Presentation Type

Poster

Start Date

5-8-2024 11:00 AM

End Date

5-8-2024 1:00 PM

Subjects

Sociology, Education, Immigration, Social justice

Advisor

Dara Shifrer

Student Level

Undergraduate

Abstract

Introduction

Math is a subject that is often perceived as challenging and sometimes referred to as a universal language because the symbols and organization are the same from country to country. However, immigrant students can face obstacles such as language barriers that can make math even more challenging regardless of the universal language belief.

Methods

This research integrates the data from the High School Longitudinal Study of 2009 on 20,000 ninth graders. The ninth graders were asked questions about math and their feelings on the subject.

Results

Among students with the highest scores on the standardized math test, the math self-efficacy of third-generation-plus immigrants is 0.30 higher on average than that of first-generation immigrants and the math self-efficacy of second-generation immigrants is 0.03 lower on average than that of first-generation immigrants. Low-scoring second-generation immigrants have lower math efficacy than low-scoring first-generation immigrants and low-scoring third-generation-plus immigrants having much lower levels of math efficacy than low-scoring first-generation immigrants.

Conclusion

Understanding the attitudes of immigrant ninth graders towards math is important as it can provide insights into their academic performance and overall well-being. By analyzing these attitudes, educators and policymakers can better tailor their interventions or programs to meet the needs of immigrant students, ultimately helping them succeed academically.

Creative Commons License or Rights Statement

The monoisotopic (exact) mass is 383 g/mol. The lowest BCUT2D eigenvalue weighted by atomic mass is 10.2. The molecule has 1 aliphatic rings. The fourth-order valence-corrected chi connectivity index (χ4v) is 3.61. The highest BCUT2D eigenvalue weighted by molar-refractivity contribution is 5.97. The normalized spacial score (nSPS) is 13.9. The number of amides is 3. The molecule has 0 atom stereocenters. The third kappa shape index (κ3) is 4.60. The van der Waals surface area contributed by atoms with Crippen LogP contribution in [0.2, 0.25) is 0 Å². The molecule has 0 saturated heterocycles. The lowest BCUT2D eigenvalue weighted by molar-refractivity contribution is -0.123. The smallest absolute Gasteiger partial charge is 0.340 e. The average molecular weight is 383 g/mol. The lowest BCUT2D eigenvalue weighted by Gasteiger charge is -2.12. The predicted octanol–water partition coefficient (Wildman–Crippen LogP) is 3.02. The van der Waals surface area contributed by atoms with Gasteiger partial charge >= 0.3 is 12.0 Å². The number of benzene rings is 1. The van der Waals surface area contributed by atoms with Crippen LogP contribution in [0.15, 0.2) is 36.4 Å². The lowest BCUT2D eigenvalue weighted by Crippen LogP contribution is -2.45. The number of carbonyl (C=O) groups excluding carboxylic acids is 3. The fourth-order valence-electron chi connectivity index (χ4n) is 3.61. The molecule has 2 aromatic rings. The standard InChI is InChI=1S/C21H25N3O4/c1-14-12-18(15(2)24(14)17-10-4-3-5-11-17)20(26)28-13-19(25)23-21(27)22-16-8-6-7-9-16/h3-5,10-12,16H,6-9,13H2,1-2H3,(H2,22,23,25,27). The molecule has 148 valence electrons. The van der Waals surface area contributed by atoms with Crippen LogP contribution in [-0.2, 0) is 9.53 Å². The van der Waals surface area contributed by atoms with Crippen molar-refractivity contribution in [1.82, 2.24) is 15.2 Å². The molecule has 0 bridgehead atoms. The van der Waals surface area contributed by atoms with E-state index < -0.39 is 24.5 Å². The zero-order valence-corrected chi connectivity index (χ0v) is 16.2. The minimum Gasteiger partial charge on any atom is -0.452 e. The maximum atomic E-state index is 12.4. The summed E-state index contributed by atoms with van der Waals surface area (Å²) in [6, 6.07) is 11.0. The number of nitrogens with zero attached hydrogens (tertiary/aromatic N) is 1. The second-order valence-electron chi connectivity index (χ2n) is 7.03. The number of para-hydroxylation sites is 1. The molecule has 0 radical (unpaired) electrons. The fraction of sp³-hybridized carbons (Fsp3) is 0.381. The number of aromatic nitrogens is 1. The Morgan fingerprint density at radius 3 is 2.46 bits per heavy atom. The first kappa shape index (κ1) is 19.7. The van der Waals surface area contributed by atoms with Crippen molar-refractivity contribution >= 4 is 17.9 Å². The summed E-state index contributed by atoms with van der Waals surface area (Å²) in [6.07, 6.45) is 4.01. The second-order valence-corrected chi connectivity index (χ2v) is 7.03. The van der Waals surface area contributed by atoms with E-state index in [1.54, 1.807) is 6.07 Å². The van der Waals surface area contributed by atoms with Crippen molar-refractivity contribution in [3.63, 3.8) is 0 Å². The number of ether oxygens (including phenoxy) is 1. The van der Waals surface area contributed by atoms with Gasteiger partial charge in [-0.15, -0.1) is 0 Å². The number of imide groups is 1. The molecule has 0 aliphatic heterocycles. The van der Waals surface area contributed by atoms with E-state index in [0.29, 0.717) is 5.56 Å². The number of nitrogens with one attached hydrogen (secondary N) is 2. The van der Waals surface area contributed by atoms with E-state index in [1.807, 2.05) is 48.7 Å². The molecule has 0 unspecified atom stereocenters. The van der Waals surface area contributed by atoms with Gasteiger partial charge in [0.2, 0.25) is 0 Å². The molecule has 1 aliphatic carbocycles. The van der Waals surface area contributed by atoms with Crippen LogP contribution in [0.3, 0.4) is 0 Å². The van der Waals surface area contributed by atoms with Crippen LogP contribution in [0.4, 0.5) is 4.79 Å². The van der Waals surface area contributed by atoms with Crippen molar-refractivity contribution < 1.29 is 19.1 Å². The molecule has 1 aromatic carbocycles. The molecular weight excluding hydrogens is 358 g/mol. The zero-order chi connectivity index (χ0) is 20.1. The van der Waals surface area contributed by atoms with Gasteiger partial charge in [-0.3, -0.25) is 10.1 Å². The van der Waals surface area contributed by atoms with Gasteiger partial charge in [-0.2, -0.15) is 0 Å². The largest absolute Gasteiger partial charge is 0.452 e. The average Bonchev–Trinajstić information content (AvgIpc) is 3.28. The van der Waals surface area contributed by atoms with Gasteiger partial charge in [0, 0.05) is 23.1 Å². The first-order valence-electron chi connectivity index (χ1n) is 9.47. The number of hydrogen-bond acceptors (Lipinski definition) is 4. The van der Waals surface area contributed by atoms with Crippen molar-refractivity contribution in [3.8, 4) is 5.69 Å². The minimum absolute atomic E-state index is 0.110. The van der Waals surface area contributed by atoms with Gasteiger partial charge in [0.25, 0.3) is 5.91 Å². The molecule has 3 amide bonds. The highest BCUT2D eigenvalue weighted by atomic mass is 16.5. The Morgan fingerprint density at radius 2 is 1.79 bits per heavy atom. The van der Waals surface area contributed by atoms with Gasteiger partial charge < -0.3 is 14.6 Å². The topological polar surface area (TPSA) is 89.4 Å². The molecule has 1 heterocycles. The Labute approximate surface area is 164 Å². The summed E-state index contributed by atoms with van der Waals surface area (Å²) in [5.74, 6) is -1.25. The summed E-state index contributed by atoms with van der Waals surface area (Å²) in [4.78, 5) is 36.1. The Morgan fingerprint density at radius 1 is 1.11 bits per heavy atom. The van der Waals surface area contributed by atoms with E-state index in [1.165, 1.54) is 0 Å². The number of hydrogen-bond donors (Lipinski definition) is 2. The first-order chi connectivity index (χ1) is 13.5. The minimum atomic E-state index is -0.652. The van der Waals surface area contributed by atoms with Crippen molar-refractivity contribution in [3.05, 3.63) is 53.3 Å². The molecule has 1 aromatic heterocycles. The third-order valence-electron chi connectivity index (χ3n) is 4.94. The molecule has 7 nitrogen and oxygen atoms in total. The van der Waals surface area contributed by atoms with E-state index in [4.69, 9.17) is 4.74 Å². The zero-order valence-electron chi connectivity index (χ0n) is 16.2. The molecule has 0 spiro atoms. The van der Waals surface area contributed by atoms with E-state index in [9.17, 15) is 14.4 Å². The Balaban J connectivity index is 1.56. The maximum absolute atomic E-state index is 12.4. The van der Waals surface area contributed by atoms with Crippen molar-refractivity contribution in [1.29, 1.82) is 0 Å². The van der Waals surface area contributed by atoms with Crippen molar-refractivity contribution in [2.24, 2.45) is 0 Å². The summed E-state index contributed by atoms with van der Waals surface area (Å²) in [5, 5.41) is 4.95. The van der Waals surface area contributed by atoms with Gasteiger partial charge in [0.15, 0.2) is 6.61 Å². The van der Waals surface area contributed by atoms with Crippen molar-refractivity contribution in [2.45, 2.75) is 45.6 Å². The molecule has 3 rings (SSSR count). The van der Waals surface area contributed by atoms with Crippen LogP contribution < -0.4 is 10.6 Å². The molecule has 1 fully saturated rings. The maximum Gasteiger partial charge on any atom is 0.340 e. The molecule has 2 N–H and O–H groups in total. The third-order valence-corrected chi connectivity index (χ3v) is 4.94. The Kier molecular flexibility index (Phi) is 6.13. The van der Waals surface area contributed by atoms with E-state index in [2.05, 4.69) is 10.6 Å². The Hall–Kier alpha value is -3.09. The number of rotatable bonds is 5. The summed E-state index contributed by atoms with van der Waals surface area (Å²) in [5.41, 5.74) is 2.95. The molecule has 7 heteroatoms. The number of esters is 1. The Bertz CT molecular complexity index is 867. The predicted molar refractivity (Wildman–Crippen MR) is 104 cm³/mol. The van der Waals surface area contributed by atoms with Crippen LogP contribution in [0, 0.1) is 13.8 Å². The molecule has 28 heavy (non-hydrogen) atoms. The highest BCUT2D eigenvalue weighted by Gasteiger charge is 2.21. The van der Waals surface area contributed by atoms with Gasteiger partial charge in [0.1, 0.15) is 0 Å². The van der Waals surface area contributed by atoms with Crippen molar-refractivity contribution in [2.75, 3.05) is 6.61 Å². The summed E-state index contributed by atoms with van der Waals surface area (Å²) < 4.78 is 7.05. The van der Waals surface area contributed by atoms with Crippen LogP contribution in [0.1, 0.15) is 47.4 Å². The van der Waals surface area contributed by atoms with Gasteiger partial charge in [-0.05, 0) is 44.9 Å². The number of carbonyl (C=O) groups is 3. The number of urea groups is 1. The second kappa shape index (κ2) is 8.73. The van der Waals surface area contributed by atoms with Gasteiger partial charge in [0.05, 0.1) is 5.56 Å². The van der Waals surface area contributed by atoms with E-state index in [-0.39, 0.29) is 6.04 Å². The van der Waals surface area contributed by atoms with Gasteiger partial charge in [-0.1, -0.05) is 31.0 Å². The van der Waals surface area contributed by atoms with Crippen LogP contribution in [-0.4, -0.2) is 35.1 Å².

Creative Commons Attribution 4.0 License
This work is licensed under a Creative Commons Attribution 4.0 License.

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May 8th, 11:00 AM May 8th, 1:00 PM

Differences In Ninth Graders’ Attitudes Towards Math Depending On Immigrant-Generation Status

Introduction

Math is a subject that is often perceived as challenging and sometimes referred to as a universal language because the symbols and organization are the same from country to country. However, immigrant students can face obstacles such as language barriers that can make math even more challenging regardless of the universal language belief.

Methods

This research integrates the data from the High School Longitudinal Study of 2009 on 20,000 ninth graders. The ninth graders were asked questions about math and their feelings on the subject.

Results

Among students with the highest scores on the standardized math test, the math self-efficacy of third-generation-plus immigrants is 0.30 higher on average than that of first-generation immigrants and the math self-efficacy of second-generation immigrants is 0.03 lower on average than that of first-generation immigrants. Low-scoring second-generation immigrants have lower math efficacy than low-scoring first-generation immigrants and low-scoring third-generation-plus immigrants having much lower levels of math efficacy than low-scoring first-generation immigrants.

Conclusion

Understanding the attitudes of immigrant ninth graders towards math is important as it can provide insights into their academic performance and overall well-being. By analyzing these attitudes, educators and policymakers can better tailor their interventions or programs to meet the needs of immigrant students, ultimately helping them succeed academically.